Juan Cole highlights a detail from Alastair Campbell’s diaries that has so far received little media attention: that in 2002 Ariel Sharon apparently threatened a nuclear strike on Baghdad. Cole interprets this as an example of Israel engaging in nuclear blackmail and wonders whether Netanyahu is now using the same tactic.
Read what Campbell (Tony Blair’s Director of Communications and Strategy) actually wrote — it’s not clear to me that Cole’s interpretation actually makes much sense.
This is what The Guardian reported:
In an account of a conversation [Tony Blair had] with Bush at a Nato summit in Prague in November 2002, as diplomatic pressure intensified on Saddam Hussein, Campbell writes: “[George Bush] felt that if we got rid of Saddam, we could make progress on the Middle East. He reported on some of his discussions with [Ariel] Sharon, and said he had been pretty tough with him. Sharon had said that if Iraq hit Israel, their response would ‘escalate’ which he took to mean go nuclear. Bush said he said to him ‘You will not, you will not do that, it would be crazy.’ He said he would keep them under control, adding ‘A nuke on Baghdad, that could be pretty tricky.'”
The first question is: who is applying nuclear blackmail? Sharon on Bush, or Bush on Blair? Was Bush so intimidated by Sharon that he dared not ask him what kind of escalation he had in mind or did the ambiguity actually provide Bush with some useful leverage? In other words, could Bush use some fear of Mad Dog Israel in order to help build his international alliance against Saddam? It’s noteworthy that Bush’s assurance to Blair was that he would keep Sharon under control.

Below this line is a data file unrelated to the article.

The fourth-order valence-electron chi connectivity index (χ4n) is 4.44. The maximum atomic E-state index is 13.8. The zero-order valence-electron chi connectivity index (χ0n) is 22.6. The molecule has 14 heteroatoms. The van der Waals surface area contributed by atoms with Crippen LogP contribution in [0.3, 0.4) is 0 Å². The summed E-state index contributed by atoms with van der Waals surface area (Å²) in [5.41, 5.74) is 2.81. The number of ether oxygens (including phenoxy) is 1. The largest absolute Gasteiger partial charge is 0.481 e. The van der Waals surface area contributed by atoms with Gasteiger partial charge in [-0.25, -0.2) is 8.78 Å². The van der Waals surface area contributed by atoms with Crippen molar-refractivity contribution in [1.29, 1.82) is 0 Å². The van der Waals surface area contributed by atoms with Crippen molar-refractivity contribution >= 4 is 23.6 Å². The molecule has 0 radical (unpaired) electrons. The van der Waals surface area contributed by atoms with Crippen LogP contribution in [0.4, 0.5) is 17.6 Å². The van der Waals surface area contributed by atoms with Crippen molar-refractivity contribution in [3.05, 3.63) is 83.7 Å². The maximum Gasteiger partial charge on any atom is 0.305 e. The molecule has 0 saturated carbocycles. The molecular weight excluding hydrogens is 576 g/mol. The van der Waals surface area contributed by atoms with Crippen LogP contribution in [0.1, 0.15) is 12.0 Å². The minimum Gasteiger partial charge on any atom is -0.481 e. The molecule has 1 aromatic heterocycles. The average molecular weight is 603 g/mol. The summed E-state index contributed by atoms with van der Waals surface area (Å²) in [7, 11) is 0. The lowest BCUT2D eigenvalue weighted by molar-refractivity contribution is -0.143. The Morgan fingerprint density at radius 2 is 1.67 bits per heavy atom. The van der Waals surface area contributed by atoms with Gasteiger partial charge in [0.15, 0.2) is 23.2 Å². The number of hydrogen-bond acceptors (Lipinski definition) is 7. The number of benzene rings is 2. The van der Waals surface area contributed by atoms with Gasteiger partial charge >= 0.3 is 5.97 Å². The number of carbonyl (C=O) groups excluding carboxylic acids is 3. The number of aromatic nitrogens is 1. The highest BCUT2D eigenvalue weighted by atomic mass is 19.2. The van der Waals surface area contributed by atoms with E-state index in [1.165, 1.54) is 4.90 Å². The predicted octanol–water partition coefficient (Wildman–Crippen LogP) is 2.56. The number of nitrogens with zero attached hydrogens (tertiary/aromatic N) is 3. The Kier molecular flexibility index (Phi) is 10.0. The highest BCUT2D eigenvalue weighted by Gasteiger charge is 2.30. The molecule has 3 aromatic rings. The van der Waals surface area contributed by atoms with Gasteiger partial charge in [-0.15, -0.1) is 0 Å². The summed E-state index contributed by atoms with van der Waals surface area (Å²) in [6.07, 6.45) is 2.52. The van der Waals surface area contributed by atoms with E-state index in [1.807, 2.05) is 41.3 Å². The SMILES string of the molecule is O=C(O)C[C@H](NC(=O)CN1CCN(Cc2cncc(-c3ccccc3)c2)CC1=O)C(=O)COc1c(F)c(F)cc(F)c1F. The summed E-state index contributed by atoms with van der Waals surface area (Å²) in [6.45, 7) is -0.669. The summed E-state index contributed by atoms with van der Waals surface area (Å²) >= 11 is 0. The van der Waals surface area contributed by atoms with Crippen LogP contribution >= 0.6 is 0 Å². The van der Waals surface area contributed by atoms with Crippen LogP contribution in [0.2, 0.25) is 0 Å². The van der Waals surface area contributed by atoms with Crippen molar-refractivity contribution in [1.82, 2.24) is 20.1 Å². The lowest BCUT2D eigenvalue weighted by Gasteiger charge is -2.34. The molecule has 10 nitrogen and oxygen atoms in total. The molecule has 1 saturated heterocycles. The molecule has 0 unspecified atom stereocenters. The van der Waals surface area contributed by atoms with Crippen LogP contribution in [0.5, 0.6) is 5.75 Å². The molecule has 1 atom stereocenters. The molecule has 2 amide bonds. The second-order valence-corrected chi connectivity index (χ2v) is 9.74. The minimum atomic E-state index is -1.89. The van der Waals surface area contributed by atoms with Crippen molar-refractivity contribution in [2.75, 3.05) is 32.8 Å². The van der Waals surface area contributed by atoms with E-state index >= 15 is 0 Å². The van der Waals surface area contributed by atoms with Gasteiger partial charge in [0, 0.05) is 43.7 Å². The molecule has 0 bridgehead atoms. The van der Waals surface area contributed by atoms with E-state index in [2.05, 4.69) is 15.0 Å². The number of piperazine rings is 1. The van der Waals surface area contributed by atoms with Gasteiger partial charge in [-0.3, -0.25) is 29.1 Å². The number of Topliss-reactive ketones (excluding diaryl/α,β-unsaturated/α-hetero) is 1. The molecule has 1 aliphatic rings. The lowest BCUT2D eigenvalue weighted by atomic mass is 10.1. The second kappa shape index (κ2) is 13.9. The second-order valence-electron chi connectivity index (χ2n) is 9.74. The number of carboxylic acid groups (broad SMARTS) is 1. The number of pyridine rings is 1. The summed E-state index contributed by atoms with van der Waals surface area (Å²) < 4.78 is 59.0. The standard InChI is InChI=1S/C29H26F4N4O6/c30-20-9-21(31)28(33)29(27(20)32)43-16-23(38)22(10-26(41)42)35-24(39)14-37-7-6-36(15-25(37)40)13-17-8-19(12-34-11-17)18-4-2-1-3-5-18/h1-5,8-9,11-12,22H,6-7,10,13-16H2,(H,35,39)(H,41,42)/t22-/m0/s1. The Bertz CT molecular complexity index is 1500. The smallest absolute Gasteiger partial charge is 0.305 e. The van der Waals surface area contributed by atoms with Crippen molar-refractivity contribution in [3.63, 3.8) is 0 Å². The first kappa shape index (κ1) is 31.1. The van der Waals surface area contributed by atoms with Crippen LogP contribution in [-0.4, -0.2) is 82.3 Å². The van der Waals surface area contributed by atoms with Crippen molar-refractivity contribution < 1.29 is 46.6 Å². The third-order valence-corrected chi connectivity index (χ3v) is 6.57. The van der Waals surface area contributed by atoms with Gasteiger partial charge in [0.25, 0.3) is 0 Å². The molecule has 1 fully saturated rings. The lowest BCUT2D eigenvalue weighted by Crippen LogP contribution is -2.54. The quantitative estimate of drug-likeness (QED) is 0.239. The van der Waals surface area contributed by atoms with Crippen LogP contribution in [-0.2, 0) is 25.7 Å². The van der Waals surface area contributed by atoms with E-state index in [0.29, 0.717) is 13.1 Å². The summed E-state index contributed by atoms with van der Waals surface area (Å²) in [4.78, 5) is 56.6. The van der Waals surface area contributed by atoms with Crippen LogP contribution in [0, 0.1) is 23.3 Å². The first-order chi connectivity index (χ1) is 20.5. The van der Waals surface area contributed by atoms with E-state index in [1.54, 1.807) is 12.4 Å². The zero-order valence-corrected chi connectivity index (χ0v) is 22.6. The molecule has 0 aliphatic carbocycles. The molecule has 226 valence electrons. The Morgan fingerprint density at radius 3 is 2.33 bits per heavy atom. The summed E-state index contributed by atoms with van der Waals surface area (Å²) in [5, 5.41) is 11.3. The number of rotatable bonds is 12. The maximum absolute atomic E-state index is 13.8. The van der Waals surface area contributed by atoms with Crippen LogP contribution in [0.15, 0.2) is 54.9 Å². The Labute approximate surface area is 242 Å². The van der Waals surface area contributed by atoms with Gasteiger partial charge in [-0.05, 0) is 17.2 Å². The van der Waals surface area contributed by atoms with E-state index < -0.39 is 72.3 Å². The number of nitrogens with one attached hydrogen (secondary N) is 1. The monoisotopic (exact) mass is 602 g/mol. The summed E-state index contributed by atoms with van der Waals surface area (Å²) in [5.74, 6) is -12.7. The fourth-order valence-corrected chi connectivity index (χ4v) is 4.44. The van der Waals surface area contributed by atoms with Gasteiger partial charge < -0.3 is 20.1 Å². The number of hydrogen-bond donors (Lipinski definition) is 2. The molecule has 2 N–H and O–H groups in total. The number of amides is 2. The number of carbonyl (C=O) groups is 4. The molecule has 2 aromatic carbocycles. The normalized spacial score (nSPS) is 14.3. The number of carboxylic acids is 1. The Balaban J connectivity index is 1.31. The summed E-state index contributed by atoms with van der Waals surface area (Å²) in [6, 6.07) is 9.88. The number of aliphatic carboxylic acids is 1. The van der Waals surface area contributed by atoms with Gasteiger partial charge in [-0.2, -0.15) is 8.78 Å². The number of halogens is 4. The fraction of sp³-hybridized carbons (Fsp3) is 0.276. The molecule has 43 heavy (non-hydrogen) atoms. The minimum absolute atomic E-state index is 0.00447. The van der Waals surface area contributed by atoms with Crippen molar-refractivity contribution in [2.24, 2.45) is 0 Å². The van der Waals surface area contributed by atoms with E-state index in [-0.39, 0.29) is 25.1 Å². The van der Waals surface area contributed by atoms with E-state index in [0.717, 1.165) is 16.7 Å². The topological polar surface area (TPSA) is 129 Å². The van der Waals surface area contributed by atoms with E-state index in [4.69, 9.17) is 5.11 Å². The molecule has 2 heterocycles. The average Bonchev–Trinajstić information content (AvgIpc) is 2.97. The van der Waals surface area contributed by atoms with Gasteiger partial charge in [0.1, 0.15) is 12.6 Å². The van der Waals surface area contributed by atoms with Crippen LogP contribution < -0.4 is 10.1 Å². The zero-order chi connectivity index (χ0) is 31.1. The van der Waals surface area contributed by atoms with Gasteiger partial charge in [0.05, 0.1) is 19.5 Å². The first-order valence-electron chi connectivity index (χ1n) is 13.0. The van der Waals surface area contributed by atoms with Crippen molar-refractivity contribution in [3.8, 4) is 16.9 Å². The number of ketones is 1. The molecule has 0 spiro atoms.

Whatever form of escalation Sharon was threatening, the one thing the diary does make clear is that this would be a possible response to an Iraqi strike on Israel. Just as much as this might sound like a demand for Bush to strike Iraq so hard that it couldn’t fire any Scuds at Israel, it probably said more about Sharon’s preoccupation with the Second Intifada. Unlike 1991 when Israel had acquiesced to American demands that it stay out of the conflict, even whilst under attack, this time around Sharon would as he said be compelled to make a show of Israel’s strength. Politically, Sharon could not afford to have his inability to prevent suicide attacks coupled with an unwillingness to respond to Scud attacks.